Using a laptop overseas

Old May 11th, 2007, 03:18 PM
  #1  
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Using a laptop overseas

My husband and I will be traveling to England and Germany this summer and have never used a laptop overseas. Aside from using an adaptor are there any security issues we should consider? We will probably be using wireless. He wants to check our stock market accounts while we are gone and to execute trades. What about using the computers that are in the hotels? I am nervous about it because I don't understand the technology!
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Old May 11th, 2007, 03:20 PM
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ira
 
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Hi M,

>He wants to check our stock market accounts while we are gone and to execute trades. <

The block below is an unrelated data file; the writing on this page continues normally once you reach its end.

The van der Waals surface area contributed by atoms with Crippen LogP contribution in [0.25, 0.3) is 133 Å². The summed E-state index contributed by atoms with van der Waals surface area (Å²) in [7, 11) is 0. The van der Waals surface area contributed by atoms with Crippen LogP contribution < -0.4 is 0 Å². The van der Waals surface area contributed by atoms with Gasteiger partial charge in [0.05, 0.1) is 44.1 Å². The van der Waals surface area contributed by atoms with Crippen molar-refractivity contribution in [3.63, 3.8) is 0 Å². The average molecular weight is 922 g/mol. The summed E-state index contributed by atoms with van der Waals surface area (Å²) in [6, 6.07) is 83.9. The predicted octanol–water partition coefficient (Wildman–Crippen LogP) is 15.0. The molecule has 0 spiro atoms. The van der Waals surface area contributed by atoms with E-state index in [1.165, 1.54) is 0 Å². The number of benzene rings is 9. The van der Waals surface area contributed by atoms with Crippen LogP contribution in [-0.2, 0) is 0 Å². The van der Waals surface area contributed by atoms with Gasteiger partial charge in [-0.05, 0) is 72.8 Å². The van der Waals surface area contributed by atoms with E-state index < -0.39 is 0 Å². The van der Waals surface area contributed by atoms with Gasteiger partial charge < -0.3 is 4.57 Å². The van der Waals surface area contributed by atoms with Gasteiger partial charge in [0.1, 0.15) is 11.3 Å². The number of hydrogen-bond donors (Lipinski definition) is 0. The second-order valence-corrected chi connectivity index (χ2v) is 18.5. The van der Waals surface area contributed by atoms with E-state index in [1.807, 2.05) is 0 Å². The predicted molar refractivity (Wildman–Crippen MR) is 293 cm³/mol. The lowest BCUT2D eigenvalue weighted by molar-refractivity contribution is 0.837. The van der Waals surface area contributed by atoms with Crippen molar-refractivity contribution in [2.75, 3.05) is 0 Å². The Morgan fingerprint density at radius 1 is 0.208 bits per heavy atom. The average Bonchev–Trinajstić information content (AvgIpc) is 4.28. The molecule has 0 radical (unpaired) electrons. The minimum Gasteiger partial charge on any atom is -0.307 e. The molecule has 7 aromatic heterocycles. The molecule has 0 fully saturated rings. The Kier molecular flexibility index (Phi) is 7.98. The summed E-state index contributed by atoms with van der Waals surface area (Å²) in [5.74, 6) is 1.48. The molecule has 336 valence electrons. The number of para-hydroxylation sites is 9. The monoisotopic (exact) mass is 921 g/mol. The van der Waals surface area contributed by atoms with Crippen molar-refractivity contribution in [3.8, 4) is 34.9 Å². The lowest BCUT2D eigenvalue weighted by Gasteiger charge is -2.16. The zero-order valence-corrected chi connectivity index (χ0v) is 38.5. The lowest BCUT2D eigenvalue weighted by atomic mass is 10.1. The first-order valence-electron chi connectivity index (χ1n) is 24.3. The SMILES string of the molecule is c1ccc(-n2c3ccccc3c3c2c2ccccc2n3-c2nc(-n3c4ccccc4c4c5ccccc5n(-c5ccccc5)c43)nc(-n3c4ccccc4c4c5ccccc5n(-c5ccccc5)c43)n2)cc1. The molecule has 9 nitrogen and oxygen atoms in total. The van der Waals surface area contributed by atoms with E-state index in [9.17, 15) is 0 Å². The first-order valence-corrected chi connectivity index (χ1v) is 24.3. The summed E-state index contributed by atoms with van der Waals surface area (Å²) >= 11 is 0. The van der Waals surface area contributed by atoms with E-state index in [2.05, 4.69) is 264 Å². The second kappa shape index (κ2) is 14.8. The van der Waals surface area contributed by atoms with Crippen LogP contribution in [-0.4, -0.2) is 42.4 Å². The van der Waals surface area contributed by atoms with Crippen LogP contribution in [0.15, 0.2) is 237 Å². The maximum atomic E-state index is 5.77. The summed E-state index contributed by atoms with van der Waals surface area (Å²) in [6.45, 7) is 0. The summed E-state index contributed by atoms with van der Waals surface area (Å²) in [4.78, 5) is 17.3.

Tell him that you are on vacation and to leave the $%^^&**( computer at home.

If he won't, let him ask his own questions.

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Old May 11th, 2007, 03:26 PM
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Unless he knows how to encrypt the information he sends out over the net he is suseptable to anybody picking up his info. This is because most wireless public outlets, both in the US and abroad, are more or less open to anybody who can access it. Hackers with the easily obtained software can see exactly what anyone is sendin/viewing in this situation. I use mine strictly for email and uploading digital photos.
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Old May 11th, 2007, 03:54 PM
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If he executes trades etc. over wireless networks in the US he probably knows all about encryption and wireless security protocols and dos and don'ts. If it were me I'd save the trading and account management for occasions where I could get to a wired internet connection - internet cafes, etc. - rather than relying on some hotel's wi-fi.